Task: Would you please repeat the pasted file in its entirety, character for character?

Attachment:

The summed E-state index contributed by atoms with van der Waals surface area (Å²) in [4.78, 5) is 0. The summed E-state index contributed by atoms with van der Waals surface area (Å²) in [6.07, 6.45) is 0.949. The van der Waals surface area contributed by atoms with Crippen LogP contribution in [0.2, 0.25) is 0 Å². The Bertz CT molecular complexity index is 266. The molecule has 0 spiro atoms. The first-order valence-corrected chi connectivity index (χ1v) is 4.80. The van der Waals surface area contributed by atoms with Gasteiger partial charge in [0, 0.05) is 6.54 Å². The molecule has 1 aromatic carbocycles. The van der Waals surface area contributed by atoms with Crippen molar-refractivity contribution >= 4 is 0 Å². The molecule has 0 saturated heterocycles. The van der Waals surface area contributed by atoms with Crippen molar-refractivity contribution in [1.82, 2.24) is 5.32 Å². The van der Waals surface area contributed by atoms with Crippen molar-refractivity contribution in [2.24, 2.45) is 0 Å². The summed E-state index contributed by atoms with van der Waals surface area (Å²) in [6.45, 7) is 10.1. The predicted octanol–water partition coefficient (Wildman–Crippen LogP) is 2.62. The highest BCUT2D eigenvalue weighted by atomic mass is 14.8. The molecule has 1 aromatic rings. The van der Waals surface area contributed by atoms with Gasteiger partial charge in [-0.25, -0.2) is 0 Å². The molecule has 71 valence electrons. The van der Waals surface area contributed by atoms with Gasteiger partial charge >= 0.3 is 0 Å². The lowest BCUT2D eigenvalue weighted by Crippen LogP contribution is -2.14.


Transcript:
The summed E-state index contributed by atoms with van der Waals surface area (Å²) in [4.78, 5) is 0. The summed E-state index contributed by atoms with van der Waals surface area (Å²) in [6.07, 6.45) is 0.949. The van der Waals surface area contributed by atoms with Crippen LogP contribution in [0.2, 0.25) is 0 Å². The Bertz CT molecular complexity index is 266. The molecule has 0 spiro atoms. The first-order valence-corrected chi connectivity index (χ1v) is 4.80. The van der Waals surface area contributed by atoms with Gasteiger partial charge in [0, 0.05) is 6.54 Å². The molecule has 1 aromatic carbocycles. The van der Waals surface area contributed by atoms with Crippen molar-refractivity contribution >= 4 is 0 Å². The molecule has 0 saturated heterocycles. The van der Waals surface area contributed by atoms with Crippen molar-refractivity contribution in [1.82, 2.24) is 5.32 Å². The van der Waals surface area contributed by atoms with Crippen molar-refractivity contribution in [2.24, 2.45) is 0 Å². The summed E-state index contributed by atoms with van der Waals surface area (Å²) in [6.45, 7) is 10.1. The predicted octanol–water partition coefficient (Wildman–Crippen LogP) is 2.62. The highest BCUT2D eigenvalue weighted by atomic mass is 14.8. The molecule has 1 aromatic rings. The van der Waals surface area contributed by atoms with Gasteiger partial charge in [-0.25, -0.2) is 0 Å². The molecule has 71 valence electrons. The van der Waals surface area contributed by atoms with Gasteiger partial charge >= 0.3 is 0 Å². The lowest BCUT2D eigenvalue weighted by Crippen LogP contribution is -2.14.